Policies that Work
The Organisation for Economic Co-Operation and Development (OECD) has released a new report comparing the policies of 30 countries with respect to work/life balance. The OECD report lists Denmark and Iceland as having the most effective public policies and business practices to allow healthy work/life balance - which helps to reduce poverty, promote child development, and enhance gender equality. Next come Finland, France, Norway and Sweden.
In its analysis of specific policies (such as tax and benefit policies, parental leave, childcare, afterschool care) and practices (such as part-time and flexible hours), the OECD gives 5 recommendations that would contribute to effective public spending and policy development strategy:
1. Don't just give parents money to keep one of them home to care for the kids. This destroys incentives to work, and makes employers biased against hiring women who will be the ones to stay home.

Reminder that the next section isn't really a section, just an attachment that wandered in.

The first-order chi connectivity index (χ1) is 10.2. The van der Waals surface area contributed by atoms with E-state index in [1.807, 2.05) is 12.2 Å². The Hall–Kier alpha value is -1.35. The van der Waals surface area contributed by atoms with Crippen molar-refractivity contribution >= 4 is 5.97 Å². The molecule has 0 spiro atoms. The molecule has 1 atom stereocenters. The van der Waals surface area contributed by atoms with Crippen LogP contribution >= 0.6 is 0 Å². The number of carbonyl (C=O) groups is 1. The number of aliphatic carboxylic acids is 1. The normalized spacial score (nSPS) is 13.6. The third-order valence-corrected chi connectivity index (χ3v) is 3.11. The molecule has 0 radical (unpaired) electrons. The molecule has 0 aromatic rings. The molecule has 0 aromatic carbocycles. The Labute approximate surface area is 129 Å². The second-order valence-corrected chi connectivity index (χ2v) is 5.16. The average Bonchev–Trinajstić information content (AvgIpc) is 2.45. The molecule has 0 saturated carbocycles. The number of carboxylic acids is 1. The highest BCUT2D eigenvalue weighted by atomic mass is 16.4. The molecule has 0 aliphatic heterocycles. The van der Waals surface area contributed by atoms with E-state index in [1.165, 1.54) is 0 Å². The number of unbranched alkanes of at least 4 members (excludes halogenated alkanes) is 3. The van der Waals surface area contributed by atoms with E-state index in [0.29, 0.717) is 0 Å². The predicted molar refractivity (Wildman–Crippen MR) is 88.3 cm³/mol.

2. Tax/benefit policies should be designed to give both parents financial incentives to work.
3. Single parents should be given quality childcare support and be obliged to work.
4. Parental leave works best when it is short but well-paid. This leave should be designed so that it must be shared by both parents rather than taken only by mothers.
5. Workplaces should be more family-friendly, offering part-time/flexible hours and leave to care for sick children.
While the OECD cautions that one size doesn't fit all when it comes to policy development, it is nice to see that this organization feels the most effective policies are generally those that encourage equality between mothers and fathers so that both can balance their lives and care for their children.
How does this list of recommendations measure up to yours?